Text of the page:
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Deja Foxx was unpacking her suitcase at her Columbia dorm in 2019, ready to start her sophomore year, when she received a DM on Instagram — a job opportunity on the Kamala Harris presidential campaign. Two weeks later, she moved to Baltimore, a brand new city for the Arizona native, and signed a lease on her first apartment at 19 years old. She was the campaign’s youngest staffer and first-ever Influencer and Surrogate Strategist.
Foxx, now 20, first got involved in reproductive justice in reaction to her high school’s failure to educate students about consent and birth control. “I remember the teacher scrolling through this PowerPoint on birth control being like, ‘I don't have to teach you guys this because your parents will.’ And his implication was that, you know, this wasn't really that important,” she tells NYLON.
So Foxx turned to Planned Parenthood for help. “I didn't have access to [birth control] because I didn't have a parent, I didn't have money, and I didn't have insurance,” she says. “I went to Planned Parenthood and it was through them that I was able to access it.” She decided to get involved in her school board and contributed to rewriting her school district’s sex-ed curriculum, which she claims hadn’t been updated since the 1980s.
At that time, Foxx was also experiencing hidden homelessness, an issue that affects 1 in 30 teenagers, per a study conducted by Chapin Hall at the University of Chicago. “It wasn't a safe environment,” she says referring to her home, where her mother faced issues of substance abuse.
In April 2017, Foxx gained an online following when she went viral in a video of her calling out Republican senator Jeff Flake for his stance on Planned Parenthood. Her life changed very quickly from being homeless and working at a gas station to being invited to talk on CNN and getting a full-ride scholarship to Columbia University.
“There's a lot of pressure on doing political work. There's a lot of eyes on me doing influencer work,” she says. (The balance between both presents its own sets of challenges, as well.) “Our generation is the first generation to have our entire lives documented.”
If we don’t redefine what leaders can look like and can do, “we will lose out on a generation of women leaders,” says Foxx. “We will lose out on a generation of people who bring unique perspectives and come from diverse backgrounds.” She urges anyone who wants to get involved in the change-making space to be themselves and get involved by targeting the issues that are personal to them. According to Foxx, anyone can start by volunteering and building their personal network. “If you see anyone doing 110%, know they're never doing it alone,” she says.
Below, Foxx shares her thoughts on balancing between being an activist ad influencer, having authenticity online, her idea of success, and more.
On The Kamala Harris Campaign
“[Our boss] reminded us that there are people out there that have more campaign experience than us. There are people out there who've worked in politics longer. But what makes us unique, what makes us such a special and powerful team is our perspective. I walked into that room, not only with the years of experience that I was bringing, but also my personal experiences, having experienced homelessness, growing up in secondary housing being raised by a single mom, being a first generation American informed the way I did my job and the environment around me. And so I think I also, in some sense, learned just how valuable my perspective was.”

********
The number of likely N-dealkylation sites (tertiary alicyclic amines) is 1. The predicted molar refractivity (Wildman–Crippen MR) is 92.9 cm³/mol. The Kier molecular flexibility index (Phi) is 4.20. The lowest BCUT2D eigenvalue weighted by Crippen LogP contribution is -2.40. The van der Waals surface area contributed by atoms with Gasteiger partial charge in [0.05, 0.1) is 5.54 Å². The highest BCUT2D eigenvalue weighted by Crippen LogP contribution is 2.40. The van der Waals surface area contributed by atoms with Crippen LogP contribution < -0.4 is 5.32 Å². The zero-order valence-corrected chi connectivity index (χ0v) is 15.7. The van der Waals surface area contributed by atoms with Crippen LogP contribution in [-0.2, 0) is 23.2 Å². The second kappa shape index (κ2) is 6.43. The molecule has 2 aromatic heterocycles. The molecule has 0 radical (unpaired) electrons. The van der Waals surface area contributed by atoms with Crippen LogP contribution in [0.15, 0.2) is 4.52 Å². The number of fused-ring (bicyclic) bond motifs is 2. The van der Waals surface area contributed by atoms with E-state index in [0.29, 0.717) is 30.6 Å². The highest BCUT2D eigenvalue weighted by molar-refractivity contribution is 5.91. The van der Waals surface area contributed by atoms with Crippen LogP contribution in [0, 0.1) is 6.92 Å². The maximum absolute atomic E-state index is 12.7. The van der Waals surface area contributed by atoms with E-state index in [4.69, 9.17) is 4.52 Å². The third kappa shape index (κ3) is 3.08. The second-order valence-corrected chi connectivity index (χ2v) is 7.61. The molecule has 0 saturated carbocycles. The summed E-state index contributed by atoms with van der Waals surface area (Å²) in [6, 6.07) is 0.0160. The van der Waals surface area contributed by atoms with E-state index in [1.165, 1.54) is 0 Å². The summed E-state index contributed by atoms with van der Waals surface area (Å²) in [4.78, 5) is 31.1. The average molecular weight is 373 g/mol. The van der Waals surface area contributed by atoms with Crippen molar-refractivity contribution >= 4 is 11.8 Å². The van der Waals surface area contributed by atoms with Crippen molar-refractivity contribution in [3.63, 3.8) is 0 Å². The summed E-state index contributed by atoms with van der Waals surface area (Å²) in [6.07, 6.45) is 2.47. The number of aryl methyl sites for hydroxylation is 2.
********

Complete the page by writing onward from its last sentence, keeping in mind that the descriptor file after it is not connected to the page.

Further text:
On Reproductive Justice And Activism
“Reproductive justice is about choice. And not just the choice if and when to have children, but to raise them in communities that are healthy and safe and thriving. And so that means communities that are free from gun violence, police brutality, family separation. So reproductive justice is a framework, and that is the framework within which I work. And so to understand that it is not just about birth control, it's about choice. It's about living lives that are defined by choice.”
On Being Both An Influencer And An Activist
“At the end of the day, I come from a family that never had a safety net and never had a social network to connect me to. And so what I'm using my social media for is, yes, to build communities, to experiment, to build strategies, but also for my own personal benefit. There's no bad in that. I'm trying to build financial stability for myself and a social network that will help me continue to be successful, and be in new rooms, and be the first, and make way for others.”
On The Importance Of Self-Love And Authenticity Online
“I often was told, even from a very young age, ‘You shouldn't post things like that becausewhat if you want to run for office one day?’ And I do want to run for office. I plan to run for president and win — but it wouldn't be worthwhile to do it if I wasn't doing something differently. And the thing that I'm doing differently is I'm showing up as a whole person. I'm showing up as someone who embraces my sexuality — let's not forget that my work has been based in sex since the beginning. So to say that I shouldn't post up in my bikini is f*cking ridiculous, that I shouldn’t post up with a vibrator is ridiculous.”
On Success And Being A Role Model
“Success for me, is and has been, being a good role model. That is my through line. I kind of see it like a diagram. There's this through line of our lives and we do all these different things. I was an organizer and a community organizer in high school and then I've gone on to be a student and a founder and a strategist. But at the core, what I do, and all of those roles, the way that I bring myself and my purpose into them, is by trying to be a good role model. And that can look like a lot of things. It kind of goes back to [...] showing up authentically, showing up as my whole self to make space for others to show up as their whole selves, as well.”